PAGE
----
Implementing the National Hip Fracture Database: An audit of care

Nirav K. Patel, Khaled M. Sarraf, Sarah Joseph, Chooi Lee, Fiona R. Middleton

Research output: Contribution to journalArticlepeer-review

Abstract

Background Hip fractures are common injuries in the elderly, with significant associated morbidity and mortality rates. The National Hip Fracture Database (NHFD) was implemented to audit care according to national standards thus improving its clinical and cost-effectiveness. Patients and methods We retrospectively examined the care pathway for all hip fractures after its introduction at our centre over 1 year, with an audit of care according to the BOA-BGS 'Blue Book' guidelines. Data between the first (period 1: initial audit) and second (period 2: re-audit) six months of the study period were compared. Results There were 372 patients (28% male, 72% female) in total with 190 in period 1 and 182 in period 2. For all patients, the median age was 85 years (range 33-101) and the median time to surgery was 24.5 h (1-519.3), with 251 (67.5%) within 36 h. Surgical delay was mainly due to lack of theatre space (37.6%) and medical reasons (54.7%). The median length of stay was 11 days (2-92) and the inpatient mortality rate was 6.2% (23). When comparing the two study periods, there were significantly more patients undergoing falls (p < 0.01) and bone protection (p < 0.01) assessments in period 2. Lack of theatre space was a significantly less common (p < 0.01), with a significantly shorter median time to surgery (p = 0.01) and length of stay (p < 0.01) in period 2. More patients were discharged to rehabilitation units and the mortality rate was non-significantly lower in period 2 (7.4% vs. 5%). The best practice tariff was met in 45.3% and 70.3% (p < 0.001) of patients in periods 1 and 2 respectively providing a total income of £95230.00 (GBP). Conclusions Implementing the NHFD has led to an improvement the quality of hip fracture care according to national guidelines. More patients were assessed by an orthogeriatrician, with a shorter time to surgery and length of stay following re-audit. There is potential for an improvement in mortality rates as well as significant financial income for hospitals.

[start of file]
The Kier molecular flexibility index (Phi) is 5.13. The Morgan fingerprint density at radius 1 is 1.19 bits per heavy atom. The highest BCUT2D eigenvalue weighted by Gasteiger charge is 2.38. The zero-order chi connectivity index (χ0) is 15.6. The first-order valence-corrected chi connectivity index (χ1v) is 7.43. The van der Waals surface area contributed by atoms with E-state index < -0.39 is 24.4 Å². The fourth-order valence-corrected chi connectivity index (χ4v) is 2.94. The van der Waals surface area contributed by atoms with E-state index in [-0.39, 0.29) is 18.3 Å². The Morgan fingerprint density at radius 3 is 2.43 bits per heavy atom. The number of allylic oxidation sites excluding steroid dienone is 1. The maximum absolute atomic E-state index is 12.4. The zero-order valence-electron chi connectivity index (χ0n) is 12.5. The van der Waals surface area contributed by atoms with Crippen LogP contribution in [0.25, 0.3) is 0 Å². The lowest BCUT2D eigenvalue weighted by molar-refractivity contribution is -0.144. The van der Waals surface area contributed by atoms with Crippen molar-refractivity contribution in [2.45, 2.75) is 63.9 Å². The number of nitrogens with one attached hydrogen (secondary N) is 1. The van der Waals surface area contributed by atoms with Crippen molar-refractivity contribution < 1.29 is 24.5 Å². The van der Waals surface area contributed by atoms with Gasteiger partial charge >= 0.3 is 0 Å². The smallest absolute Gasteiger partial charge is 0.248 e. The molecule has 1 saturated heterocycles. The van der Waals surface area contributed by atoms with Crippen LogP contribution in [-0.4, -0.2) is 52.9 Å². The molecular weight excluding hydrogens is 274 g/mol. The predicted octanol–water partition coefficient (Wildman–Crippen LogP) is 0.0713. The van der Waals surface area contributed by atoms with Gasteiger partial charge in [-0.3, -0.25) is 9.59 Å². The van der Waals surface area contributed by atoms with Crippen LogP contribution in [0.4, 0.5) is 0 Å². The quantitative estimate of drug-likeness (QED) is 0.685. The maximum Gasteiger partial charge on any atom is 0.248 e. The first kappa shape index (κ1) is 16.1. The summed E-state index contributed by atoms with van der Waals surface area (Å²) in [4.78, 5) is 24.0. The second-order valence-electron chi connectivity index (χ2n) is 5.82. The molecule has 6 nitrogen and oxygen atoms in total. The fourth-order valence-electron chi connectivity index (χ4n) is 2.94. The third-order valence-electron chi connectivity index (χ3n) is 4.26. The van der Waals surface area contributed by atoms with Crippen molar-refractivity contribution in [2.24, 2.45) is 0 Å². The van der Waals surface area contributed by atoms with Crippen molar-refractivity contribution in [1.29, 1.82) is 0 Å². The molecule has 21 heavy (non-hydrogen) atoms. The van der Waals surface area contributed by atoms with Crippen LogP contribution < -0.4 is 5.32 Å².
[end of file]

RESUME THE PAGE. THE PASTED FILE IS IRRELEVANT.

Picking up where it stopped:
Original languageEnglish (US)
Pages (from-to)1934-1939
Number of pages6
JournalInjury
Volume44
Issue number12
DOIs
StatePublished - Dec 2013
Externally publishedYes

Keywords

  • Care standards
  • Hip fractures
  • Multidisciplinary team
  • National Hip Fracture Database
  • Outcomes

ASJC Scopus subject areas

  • Emergency Medicine
  • Orthopedics and Sports Medicine

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